5. They Don’t “Go With the Flow”
“I find out what will be trending and available to the public around the time of my event—and then I avoid it.” —Billy Butchkavitz
One thing I’ve consistently noticed that most of the top event planners is that they are not beholden to the trends that are currently going on. This doesn’t mean that you shouldn’t use a popular trend if it works well for an event. It means that you do your best to make your event stand out from all the other events out there. The best way to make people care about what you’re doing is to have a unique proposition for your event. As the saying goes, the purple puppy is the one that stands out.
6.Wide Range of Knowledge (marketing)
The best event planners are also bloggers and marketers. They are a “Renaissance man” or woman of the event space. Mindy Weiss, for example, knows how to market herself with a blog that talks about events she plans for (and has already designed and done).
7. They let their personality shine
Building off of #5, one of the easiest ways to be successful is to let your personality and creativity shine through in every project you work on. In my experience, most people are too timid and afraid of opinions to achieve peak creativity. Even worse, people can be scared that their designs will put people off. Now here’s the thing: your style could put people off, but that’s okay. Are you curious to know why?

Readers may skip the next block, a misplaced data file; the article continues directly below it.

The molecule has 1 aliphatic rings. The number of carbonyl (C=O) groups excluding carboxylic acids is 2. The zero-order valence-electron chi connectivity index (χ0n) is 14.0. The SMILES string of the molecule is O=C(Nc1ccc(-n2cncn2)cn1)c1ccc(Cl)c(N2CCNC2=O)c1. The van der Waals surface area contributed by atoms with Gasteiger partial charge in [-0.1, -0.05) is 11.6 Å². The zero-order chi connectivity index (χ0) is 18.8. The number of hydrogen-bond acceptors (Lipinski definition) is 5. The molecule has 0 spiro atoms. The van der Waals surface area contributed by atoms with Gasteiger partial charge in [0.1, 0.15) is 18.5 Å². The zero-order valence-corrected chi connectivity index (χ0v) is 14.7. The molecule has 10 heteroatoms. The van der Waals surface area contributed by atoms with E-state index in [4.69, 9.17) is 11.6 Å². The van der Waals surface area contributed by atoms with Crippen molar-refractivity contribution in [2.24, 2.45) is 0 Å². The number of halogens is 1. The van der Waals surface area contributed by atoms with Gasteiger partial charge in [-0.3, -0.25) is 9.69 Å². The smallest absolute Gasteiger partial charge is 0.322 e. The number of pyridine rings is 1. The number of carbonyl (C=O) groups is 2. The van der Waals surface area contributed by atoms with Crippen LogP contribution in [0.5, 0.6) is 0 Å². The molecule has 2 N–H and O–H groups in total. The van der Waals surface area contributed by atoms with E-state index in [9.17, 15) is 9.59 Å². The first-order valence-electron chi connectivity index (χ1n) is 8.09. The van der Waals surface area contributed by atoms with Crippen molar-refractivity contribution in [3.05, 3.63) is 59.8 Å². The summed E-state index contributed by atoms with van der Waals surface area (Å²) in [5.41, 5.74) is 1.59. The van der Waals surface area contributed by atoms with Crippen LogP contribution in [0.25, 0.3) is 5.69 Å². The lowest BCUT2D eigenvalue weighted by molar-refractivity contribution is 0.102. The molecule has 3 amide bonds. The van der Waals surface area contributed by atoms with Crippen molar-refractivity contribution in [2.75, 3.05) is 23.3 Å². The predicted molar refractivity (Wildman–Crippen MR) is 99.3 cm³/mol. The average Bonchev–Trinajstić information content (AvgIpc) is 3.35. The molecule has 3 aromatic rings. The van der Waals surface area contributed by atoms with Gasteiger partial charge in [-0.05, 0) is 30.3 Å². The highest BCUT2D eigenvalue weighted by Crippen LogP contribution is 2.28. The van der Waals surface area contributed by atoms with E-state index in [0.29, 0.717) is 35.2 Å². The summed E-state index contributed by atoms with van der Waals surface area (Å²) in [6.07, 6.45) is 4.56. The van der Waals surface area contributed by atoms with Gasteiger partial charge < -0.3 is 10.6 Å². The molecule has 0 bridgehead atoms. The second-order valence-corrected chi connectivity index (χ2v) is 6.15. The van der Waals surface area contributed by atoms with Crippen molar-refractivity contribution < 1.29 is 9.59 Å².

It’s because some other people might find your design style to be whimsical or cutting edge or something else positive. I see articles about companies that love using certain designers because of the aesthetic they bring to the table. Some of these designers are now hailed as the best in the business.
To conclude, I think that a lot of these habits are basic habits that happen to be tuned to an event planning mindset. The best thing about a lot of these habits is that while some of them may be tough to achieve, having them puts you a step above all your competition.
Some cool event resources
- Event Manager Blog
Everybody knows that it’s smart to survey attendees to hear about their thoughts on their experience. But why wait until after the event to get feedback?